I found out I was pregnant nearly 3 weeks ago.
I found out I was pregnant nearly 3 weeks ago. I am 29 and had been seeing a married man who I work with for 9 years on and off. I was 4 weeks gone when I found out. I wanted the baby but he didn't and said he would never have anything to do with his child. I spent two weeks crying and wandering around in a daze. I was extremely confused and I really didn't want to regret my decision, or resent the man if I chose to have an abortion. I went to see three counsellors who were lovely but didn't help me to make a decision. In the end, I impulsively booked an appointment for an abortion and the next day, went to a clinic about an hour from me. I had been told by the lady with whom I made the appointment that I would be able to have one tablet when I arrived in the morning, and then return to the clinic 6 hours later to take the next 4 tablets. I arrived at 10am as instructed and spent 2 hours waiting to see the nurse, then the doctor, and then another nurse who was going to give me the first tablet. Just as I was about to take it, she told me I would have to return the next day to take the other 4. I explained that I could not do that and I came today to do it all in one day. She maintained that I had come too late to the clinic and would not be able to do it all in one day. The clinic had spent so long in getting me through to see the relevant people, that I didn't have time to leave the required 6 hours inbetween. By this time, I was an emotional wreck and walked out refusing to go through with it. However, after another night of not sleeping or eating, and spending all my time thinking, I returned to the clinic the following afternoon for the first tablet. I felt fine after taking it and drove home. That night,I read horror stories on the internet of experiencing agonising pain following the 4 tablets (which I was due to take the next day). I didn't sleep because I was too scared of the pain and knowing I HAD to go through that as I had already taken the first tablet. My friend and I drove to the clinic the next day and my pulse was racing as the nurse inserted the tablets. She gave me two codeine to help with the pain, then I was free to go. She advised me to take my usual painkillers (paracetamol) but I had heard this would do nothing for the pain as it would be too intense. Please read on... In the car after about an hour, I began to feel cramps and expected them to get worse, much worse, until the 6 hours were over. I felt NO PAIN at all. There was pressure in my stomach but nothing I would describe as agony or even pain to be honest. I didn't vomit or faint. There was a little bleeding but I felt fine. I took paracetamol and ibrufen just in case but there really was no need. I only had it done yesterday but I felt compelled to write on the internet as I want women to know that not all women experience agony. I am bleeding more today but still no pain. Maybe I was just lucky as I certainly don't consider myself as having a high pain threshold! Due to the perceived pain, I was going to opt for surgery, but would have to wait 3 more weeks and felt I couldn't do that as I would be so emotional. I am glad I opted for early medical and at the moment do not regret my decision even though I wanted this baby more than the man did. Please don't assume every woman is in agony after the 4 tablets because honestly I wasn't at all. It was slightly uncomfortable but nothing that even comes close to unbearable.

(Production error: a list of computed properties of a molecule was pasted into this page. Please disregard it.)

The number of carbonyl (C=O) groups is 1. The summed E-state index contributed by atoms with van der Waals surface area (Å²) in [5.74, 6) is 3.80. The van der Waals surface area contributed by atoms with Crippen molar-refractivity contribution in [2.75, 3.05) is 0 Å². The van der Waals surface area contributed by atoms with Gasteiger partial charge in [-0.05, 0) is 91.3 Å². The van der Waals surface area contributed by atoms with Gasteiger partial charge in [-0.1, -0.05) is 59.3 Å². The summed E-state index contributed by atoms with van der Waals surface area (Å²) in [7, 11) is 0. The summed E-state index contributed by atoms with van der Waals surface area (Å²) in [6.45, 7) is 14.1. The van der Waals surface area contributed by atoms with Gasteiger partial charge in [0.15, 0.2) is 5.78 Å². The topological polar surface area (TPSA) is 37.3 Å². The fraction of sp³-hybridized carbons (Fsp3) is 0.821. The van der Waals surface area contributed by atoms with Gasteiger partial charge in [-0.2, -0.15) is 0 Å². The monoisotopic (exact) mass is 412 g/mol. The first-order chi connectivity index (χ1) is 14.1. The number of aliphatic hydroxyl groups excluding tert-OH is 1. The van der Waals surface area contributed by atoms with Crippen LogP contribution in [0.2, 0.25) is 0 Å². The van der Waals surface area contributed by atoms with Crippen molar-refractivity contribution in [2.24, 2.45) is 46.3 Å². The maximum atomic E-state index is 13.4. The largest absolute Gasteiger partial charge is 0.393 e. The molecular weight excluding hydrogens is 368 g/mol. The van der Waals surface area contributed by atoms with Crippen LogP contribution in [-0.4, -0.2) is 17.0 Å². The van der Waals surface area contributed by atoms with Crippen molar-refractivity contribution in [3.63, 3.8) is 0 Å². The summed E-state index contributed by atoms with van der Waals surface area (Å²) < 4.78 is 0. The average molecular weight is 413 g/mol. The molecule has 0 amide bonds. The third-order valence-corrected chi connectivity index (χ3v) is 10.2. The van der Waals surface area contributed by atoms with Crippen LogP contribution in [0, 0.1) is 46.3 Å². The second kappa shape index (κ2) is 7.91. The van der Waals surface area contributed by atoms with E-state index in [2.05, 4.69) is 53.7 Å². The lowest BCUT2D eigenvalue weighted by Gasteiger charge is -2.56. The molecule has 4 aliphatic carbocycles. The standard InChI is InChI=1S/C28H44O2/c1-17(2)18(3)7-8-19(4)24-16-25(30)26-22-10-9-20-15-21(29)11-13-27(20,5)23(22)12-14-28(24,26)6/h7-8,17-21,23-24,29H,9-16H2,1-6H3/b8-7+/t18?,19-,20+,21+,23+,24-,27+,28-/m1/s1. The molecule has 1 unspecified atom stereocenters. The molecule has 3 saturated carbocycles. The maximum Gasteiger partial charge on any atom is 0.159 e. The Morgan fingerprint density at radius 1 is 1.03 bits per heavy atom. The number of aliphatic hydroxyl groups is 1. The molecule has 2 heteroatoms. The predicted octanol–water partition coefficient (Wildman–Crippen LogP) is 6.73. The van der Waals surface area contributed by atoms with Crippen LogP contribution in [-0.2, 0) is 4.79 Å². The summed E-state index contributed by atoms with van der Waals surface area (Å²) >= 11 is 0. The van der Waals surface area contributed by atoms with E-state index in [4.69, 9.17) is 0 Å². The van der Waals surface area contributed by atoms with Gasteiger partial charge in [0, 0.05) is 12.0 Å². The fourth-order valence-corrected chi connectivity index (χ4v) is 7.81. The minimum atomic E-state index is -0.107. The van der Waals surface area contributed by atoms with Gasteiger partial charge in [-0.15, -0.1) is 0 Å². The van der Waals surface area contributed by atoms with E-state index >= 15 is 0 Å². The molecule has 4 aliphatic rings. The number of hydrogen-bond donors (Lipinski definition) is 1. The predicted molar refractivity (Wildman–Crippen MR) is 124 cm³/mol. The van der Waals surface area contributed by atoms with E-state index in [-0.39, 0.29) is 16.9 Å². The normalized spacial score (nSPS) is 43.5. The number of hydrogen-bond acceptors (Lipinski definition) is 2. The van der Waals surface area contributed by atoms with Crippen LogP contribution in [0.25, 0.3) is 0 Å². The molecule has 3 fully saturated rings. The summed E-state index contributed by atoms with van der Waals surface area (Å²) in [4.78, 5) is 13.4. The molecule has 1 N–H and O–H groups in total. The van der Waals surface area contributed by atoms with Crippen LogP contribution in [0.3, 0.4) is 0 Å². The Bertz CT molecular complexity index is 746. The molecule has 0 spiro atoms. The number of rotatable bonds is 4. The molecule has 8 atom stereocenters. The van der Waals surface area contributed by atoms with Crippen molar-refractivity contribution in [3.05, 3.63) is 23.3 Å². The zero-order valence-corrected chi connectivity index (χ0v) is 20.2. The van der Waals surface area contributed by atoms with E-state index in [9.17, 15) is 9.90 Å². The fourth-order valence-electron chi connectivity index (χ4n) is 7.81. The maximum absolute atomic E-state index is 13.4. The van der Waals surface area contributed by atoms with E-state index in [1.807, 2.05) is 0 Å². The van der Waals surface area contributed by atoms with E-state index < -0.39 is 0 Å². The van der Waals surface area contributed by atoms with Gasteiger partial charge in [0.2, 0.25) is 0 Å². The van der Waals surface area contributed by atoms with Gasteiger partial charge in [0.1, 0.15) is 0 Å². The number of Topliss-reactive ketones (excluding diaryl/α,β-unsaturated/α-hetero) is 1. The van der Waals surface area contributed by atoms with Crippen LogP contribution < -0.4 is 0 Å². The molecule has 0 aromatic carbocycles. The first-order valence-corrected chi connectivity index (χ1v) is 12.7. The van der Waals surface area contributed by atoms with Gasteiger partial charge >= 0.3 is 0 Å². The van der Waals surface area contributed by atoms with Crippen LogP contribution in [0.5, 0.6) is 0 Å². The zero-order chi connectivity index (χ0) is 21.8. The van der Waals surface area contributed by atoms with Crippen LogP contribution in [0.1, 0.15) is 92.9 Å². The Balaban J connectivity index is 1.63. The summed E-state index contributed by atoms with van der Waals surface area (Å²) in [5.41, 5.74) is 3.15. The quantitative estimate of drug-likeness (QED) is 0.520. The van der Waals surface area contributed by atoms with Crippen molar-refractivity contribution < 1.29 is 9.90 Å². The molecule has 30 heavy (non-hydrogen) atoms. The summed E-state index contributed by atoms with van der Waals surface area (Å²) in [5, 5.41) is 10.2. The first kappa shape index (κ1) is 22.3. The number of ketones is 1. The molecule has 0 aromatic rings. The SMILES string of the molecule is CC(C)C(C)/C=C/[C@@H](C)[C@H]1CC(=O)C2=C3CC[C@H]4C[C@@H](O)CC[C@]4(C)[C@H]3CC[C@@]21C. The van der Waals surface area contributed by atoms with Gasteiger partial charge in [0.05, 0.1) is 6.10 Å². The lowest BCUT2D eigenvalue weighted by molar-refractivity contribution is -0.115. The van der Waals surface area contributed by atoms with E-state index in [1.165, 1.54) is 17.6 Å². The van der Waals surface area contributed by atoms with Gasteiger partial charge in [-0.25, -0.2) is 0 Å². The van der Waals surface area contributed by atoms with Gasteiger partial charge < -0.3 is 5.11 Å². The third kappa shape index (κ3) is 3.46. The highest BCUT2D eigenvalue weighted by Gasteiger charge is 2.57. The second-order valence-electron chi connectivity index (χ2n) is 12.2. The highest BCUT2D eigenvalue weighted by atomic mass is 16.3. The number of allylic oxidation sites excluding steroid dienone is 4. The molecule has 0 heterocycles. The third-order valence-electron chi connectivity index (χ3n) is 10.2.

Thank you for sharing your experience. The practice of clinics doing the whole process in one day is a more recent development and many clinics and hospitals still have between 24 and 48 hours between the first and second stage. It must have been very upsetting to find out that they had left it too late to complete on the same day. As you say every person is different and will go through the procedure with varied feelings both physical and emotional. Having said that, there have been a large number of women writing in with a history of quite intense pain. I do think you should go for a check-up to make sure that the procedure is complete, because women who are sent home are not always sure that they have completely passed the pregnancy.